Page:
When Ramy Youssef’s Hulu comedy “Ramy” debuted last year, the series put the battles of first-generation Egyptian Americans on display by showing his character navigate his spiritual journey while living in a politically-divided New Jersey neighborhood. Following season two, which dropped this past May and includes Mahershala Ali as Sheikh Ali, Youssef spoke with Deadline in a recent interview about protests, addressing anti-Blackness and the relationship between first-generations and their immigrant parents.

Read more highlights from the interview below:

On anti-Blackness in Muslim communities:

“I think there’s…this element of looking at anti-Blackness, even in communities of diversity. It’s like, this is a Muslim community, a community that’s been maligned in many different ways, but they have anti-Blackness, too. I think looking at that, and really analyzing that, we can’t simplify the conversation, and just make it this binary of black-and-white, literally. There’s a lot of work to do, and that’s something that we do address on the show this season.”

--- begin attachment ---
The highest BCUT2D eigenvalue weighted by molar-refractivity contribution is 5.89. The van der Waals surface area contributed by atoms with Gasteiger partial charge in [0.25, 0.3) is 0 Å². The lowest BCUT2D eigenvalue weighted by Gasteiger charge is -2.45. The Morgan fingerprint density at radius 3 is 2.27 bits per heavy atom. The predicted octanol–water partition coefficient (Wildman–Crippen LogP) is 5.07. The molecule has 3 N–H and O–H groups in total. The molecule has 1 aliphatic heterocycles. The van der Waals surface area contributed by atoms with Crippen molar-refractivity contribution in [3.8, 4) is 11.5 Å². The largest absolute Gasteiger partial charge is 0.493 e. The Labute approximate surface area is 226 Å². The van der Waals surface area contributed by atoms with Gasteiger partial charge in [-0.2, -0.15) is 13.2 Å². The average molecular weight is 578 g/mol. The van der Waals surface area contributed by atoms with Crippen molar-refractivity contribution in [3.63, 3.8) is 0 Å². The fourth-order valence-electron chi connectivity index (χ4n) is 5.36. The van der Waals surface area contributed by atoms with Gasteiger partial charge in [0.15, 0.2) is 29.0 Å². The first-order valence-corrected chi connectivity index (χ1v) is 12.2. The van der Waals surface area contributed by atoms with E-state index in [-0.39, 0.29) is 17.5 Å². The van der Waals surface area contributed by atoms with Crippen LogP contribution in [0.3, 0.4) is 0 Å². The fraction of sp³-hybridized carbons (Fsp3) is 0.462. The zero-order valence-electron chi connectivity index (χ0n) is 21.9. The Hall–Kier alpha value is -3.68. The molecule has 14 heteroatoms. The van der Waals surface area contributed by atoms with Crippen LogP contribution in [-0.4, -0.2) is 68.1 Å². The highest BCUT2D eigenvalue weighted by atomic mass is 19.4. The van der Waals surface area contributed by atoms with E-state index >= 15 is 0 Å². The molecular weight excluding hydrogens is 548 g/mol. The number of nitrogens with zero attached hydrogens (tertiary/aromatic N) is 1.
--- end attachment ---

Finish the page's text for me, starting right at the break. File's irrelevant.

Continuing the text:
On airing peaceful protests, before a flurry of real protests:

“Yeah, it’s crazy. It’s been a crazy thing that all these protests are breaking out, and then some of the key imagery that really starts off the season is protests. We obviously had no idea that would happen [in real life]. We even have a joke about this Sheikh mentioning white people in Minnesota that we never, ever could have imagined would have resonance. So, it’s definitely been a couple of strange instances of synchronicity that no one could have expected.”

On giving voice to immigrant parents: 

“I feel like the mother is very similar to Ramy, where she’s just saying what she wants to say and doing what she wants to do. So, writing for [that dynamic between] mother and son is really exciting for me. Just as a first-generation immigrant kid, I think so much of our lives, we really think about what our parents gave up, and what our parents are going through. So, to be able to highlight the parents, in the way that we do on this show, is really important to me.”

To read the complete interview, check out Deadline.